The mandates in effect for Georgia organizations, including community associations, have been discontinued with Governor Kemp’s latest Executive Order issued May 28, 2021. The May 28th Order does not impose the previous requirement that condominium associations and HOAs implement certain measures and protocols to prevent the spread of COVID-19. Under the new Order, each community association’s board of directors may determine whether to continue mitigation measures in the best interest of their community.
Georgia Continues to Recommend CDC Guidance for Public Swimming Pools
While the May 28th Order does not mandate any requirements for community associations to take measures to curb the spread of COVID-19, the Georgia Department of Public Health continues to recommend that each public swimming pool operated incorporate the Centers for Disease Control and Prevention’s Guidance for Public Pools, Hot Tubs, and Water Playgrounds to reduce the exposure and spread of COVID-19. The State of Georgia defines HOA and condominium association swimming pools as public.
The Georgia COVID-19 Pandemic Business Safety Act May Still Help Protect the Association from Potential Liability
We have previously discussed on the NowackHoward Blog the need for community associations to comply with the Governor’s Executive Orders, the Georgia Department of Health and CDC Guidance, and the Georgia COVID- 19 Pandemic Business Safety Act (extended until July 14, 2022). The Act is a state law that limits claims for COVID-19 liability except in cases of gross negligence, willful and wanton misconduct, reckless infliction of harm, or intentional infliction of harm. The Act is not affected by the Governor’s May 28th Executive Order. Any change to the Act would have to be passed by the Georgia legislature.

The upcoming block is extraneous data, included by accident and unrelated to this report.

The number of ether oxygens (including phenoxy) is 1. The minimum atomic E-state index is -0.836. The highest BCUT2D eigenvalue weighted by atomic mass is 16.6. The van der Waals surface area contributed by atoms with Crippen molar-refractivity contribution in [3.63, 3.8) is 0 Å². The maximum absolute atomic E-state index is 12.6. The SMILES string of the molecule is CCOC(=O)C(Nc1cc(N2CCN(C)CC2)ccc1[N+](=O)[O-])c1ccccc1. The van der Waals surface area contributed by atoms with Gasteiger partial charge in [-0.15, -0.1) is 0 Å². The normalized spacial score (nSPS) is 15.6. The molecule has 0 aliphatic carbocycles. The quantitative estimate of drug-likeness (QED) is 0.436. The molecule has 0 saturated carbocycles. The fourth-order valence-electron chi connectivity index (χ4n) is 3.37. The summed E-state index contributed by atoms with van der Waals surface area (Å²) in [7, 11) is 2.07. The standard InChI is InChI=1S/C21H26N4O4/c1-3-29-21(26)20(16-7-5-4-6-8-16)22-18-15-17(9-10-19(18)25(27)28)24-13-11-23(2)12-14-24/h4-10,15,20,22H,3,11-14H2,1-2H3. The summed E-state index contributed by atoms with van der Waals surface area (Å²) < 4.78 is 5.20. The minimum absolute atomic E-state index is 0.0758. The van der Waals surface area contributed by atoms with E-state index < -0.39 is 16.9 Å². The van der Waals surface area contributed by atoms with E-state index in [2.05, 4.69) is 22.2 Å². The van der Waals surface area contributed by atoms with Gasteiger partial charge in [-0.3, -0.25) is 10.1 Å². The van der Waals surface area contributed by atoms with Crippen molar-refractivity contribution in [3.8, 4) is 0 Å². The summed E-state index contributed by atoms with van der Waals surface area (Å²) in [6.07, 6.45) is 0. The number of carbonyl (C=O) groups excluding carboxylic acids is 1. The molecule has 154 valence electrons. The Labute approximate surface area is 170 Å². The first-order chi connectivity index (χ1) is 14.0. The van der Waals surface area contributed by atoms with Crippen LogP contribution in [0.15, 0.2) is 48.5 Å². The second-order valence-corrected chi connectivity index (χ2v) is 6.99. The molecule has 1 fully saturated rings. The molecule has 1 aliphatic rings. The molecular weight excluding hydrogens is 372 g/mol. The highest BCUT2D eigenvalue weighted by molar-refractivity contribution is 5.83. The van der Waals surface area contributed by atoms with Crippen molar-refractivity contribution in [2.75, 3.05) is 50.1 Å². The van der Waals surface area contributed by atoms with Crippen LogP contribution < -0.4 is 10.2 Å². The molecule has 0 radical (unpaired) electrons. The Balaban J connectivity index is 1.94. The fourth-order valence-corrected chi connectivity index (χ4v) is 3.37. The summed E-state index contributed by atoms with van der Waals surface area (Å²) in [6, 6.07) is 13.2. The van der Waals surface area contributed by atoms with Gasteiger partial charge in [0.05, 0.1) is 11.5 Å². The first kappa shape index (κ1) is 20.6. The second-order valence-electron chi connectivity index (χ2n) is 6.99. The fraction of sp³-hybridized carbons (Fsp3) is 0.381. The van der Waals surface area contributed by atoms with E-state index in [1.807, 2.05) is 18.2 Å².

Accordingly, the Act’s requirements for posting signs and taking some action to prevent the spread of COVID-19 remain in effect. For a community association to receive the protections afforded under the Act, associations must continue to comply with its requirements, including keeping the required signage at entries and exits to common property such as lobbies, pools, clubhouses, and fitness centers. Associations also may want to continue to incorporate certain mitigation measures, such as making available sanitation supplies to encourage the users to enhance sanitation, to help ensure that the association is afforded protections under the Act.
Contact the HOA Attorneys at NowackHoward to Help Advise Your Board of DirectorsAs always on our blog, this post is general information, and it is not legal advice. Your board of directors should contact your community association attorney for legal advice before making any